TOKYO, August 8 (Reuters) – Japan closed the 2020 Tokyo Olympics with a record 27 gold medals, far surpassing the previous high of 16 at the Athens 2000 Olympics.
Mitsugi Ogata, general manager of Japan’s national delegation, praised the athletes on Sunday and said he was “happy that we had some uplifting news”.
There have been concerns that the Games will be written off as “unnecessary” amid a pandemic, but with the performances of Japanese athletes, organizers have “gradually gained the public’s understanding,” he said at a news conference.
Japan’s total number of medals is 58, also a record and more than the previous high of 37 medals in Athens.
These include medals in surfing and climbing and a gold medal for Tokyo’s Yuto Horigome in skateboarding – all three of the sports that made their Olympic debut in Tokyo.
Japan consistently won medals in judo as well, with Uta and Hifumi Abe being the first siblings in Olympic history to do so Win gold medals on the same day.
Initial forecasts by the data company Gracenote had estimated Japan’s expected medal wins this year at 60.
Japan also saw some major disappointments when tennis star and top contender Naomi Osaka was eliminated in the third round of the competition just days after she lit the Olympic torch at the opening ceremony.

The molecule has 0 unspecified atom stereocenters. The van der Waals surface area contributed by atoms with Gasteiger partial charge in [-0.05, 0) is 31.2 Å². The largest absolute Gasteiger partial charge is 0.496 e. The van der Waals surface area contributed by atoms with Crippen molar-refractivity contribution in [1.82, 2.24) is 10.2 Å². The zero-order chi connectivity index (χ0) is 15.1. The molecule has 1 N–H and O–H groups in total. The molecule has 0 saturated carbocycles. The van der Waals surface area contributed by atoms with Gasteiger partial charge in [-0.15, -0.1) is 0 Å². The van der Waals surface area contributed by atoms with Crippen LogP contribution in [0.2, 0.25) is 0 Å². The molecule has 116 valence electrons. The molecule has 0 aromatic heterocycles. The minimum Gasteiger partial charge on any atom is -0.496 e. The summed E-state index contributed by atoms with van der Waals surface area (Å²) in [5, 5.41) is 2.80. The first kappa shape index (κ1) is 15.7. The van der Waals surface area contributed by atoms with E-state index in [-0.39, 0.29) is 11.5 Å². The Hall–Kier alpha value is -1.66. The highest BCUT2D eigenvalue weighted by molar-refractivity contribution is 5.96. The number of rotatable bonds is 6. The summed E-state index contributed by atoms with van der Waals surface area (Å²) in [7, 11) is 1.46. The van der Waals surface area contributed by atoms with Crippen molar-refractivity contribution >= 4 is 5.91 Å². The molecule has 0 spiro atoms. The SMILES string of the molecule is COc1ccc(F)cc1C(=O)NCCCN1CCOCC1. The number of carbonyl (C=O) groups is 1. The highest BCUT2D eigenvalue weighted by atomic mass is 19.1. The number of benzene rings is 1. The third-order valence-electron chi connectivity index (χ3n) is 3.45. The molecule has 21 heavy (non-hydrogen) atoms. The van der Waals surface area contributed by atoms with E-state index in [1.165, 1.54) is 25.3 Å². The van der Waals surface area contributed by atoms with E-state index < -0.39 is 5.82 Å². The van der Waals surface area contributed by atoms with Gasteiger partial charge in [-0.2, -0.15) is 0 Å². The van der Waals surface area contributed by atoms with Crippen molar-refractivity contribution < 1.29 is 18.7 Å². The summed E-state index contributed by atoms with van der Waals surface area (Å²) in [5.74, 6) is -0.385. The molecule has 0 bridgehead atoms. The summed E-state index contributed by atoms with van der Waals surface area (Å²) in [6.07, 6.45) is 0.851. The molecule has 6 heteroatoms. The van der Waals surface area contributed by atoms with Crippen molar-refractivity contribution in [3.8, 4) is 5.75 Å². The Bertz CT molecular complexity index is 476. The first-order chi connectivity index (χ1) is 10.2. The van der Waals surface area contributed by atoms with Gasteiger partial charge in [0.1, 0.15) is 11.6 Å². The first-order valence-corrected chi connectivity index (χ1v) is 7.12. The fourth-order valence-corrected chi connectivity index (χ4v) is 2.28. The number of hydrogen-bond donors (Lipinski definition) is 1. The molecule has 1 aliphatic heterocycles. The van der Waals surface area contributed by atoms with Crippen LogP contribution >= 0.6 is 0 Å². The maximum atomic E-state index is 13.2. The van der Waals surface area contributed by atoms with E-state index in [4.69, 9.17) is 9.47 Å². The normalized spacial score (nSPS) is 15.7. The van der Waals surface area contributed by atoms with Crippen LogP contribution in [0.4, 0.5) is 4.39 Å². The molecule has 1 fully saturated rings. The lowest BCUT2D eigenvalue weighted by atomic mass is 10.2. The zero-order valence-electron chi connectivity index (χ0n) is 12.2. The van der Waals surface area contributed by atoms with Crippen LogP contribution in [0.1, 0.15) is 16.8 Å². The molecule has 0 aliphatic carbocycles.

In golf, the top-class Hideki Matsuyama could not win a bronze medal either.
While the majority of the public opposed the games after they were postponed due to COVID-19 in 2020, the IOC has touted the high television audience to show the Japanese public’s support for the event.
The TV ratings for a soccer semifinal between Japan and Spain rose to 43% at times, according to the daily Yomiuri.
The organizers also celebrated their success in preventing a COVID-19 superspreader event among Olympic staff and athletes.
However, daily coronavirus cases in the host city have skyrocketed during the Games, surpassing previous highs and eventually topping 5,000 cases – a headache for the Tokyo 2020 Organizing Committee.
Although Tokyo 2020 President Seiko Hashimoto turned down a final verdict on the Games until the Paralympics are over, she said at a press conference on Sunday that she “couldn’t say at this point that we are 100% successful”.
“If we had spectators, we couldn’t have given the public a sense of security,” said Hashimoto. The games took place largely without spectators – a necessary evil for the organizers.
She said that she felt the games were not yet “fully accepted” by the public, adding that there was room for improvement.
The Olympics were held in a “bubble” of arriving athletes and officials, which separated them from the general public and prevented the virus from spreading.
Tokyo 2020 CEO Toshiro Muto admitted that there were stray incidents but of the Olympic people leaving the Olympic Village said, “All in all, I would say the bubble has been sustained.”
Reporting by Sakura Murakami; Editing by Himani Sarkar and Michael Perry
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